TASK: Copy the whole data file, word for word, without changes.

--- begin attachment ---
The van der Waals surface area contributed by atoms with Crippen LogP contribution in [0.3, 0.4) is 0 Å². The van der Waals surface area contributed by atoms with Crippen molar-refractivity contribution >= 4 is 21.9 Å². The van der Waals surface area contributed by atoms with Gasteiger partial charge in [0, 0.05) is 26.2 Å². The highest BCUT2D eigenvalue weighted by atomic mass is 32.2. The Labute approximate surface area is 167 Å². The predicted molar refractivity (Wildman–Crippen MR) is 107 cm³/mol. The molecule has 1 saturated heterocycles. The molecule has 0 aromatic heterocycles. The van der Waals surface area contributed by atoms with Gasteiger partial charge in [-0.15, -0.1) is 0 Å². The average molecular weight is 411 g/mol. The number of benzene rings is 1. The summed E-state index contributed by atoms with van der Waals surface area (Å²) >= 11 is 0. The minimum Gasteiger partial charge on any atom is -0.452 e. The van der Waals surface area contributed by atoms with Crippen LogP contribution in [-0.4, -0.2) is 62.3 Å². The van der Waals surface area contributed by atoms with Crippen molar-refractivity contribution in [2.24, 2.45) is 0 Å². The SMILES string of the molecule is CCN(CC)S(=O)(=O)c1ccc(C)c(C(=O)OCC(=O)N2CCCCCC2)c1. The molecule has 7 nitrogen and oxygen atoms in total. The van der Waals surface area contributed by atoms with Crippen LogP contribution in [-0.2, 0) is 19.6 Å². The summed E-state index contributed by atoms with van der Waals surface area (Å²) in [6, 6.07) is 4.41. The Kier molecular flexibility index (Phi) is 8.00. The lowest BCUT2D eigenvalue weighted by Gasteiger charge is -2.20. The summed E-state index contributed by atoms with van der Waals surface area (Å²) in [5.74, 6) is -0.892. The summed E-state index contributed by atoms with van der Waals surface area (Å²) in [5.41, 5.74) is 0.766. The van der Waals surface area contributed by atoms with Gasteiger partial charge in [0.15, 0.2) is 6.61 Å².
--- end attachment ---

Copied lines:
The van der Waals surface area contributed by atoms with Crippen LogP contribution in [0.3, 0.4) is 0 Å². The van der Waals surface area contributed by atoms with Crippen molar-refractivity contribution >= 4 is 21.9 Å². The van der Waals surface area contributed by atoms with Gasteiger partial charge in [0, 0.05) is 26.2 Å². The highest BCUT2D eigenvalue weighted by atomic mass is 32.2. The Labute approximate surface area is 167 Å². The predicted molar refractivity (Wildman–Crippen MR) is 107 cm³/mol. The molecule has 1 saturated heterocycles. The molecule has 0 aromatic heterocycles. The van der Waals surface area contributed by atoms with Gasteiger partial charge in [-0.15, -0.1) is 0 Å². The average molecular weight is 411 g/mol. The number of benzene rings is 1. The summed E-state index contributed by atoms with van der Waals surface area (Å²) >= 11 is 0. The minimum Gasteiger partial charge on any atom is -0.452 e. The van der Waals surface area contributed by atoms with Crippen LogP contribution in [-0.4, -0.2) is 62.3 Å². The van der Waals surface area contributed by atoms with Crippen molar-refractivity contribution in [2.24, 2.45) is 0 Å². The SMILES string of the molecule is CCN(CC)S(=O)(=O)c1ccc(C)c(C(=O)OCC(=O)N2CCCCCC2)c1. The molecule has 7 nitrogen and oxygen atoms in total. The van der Waals surface area contributed by atoms with Crippen LogP contribution in [-0.2, 0) is 19.6 Å². The summed E-state index contributed by atoms with van der Waals surface area (Å²) in [6, 6.07) is 4.41. The Kier molecular flexibility index (Phi) is 8.00. The lowest BCUT2D eigenvalue weighted by Gasteiger charge is -2.20. The summed E-state index contributed by atoms with van der Waals surface area (Å²) in [5.74, 6) is -0.892. The summed E-state index contributed by atoms with van der Waals surface area (Å²) in [5.41, 5.74) is 0.766. The van der Waals surface area contributed by atoms with Gasteiger partial charge in [0.15, 0.2) is 6.61 Å².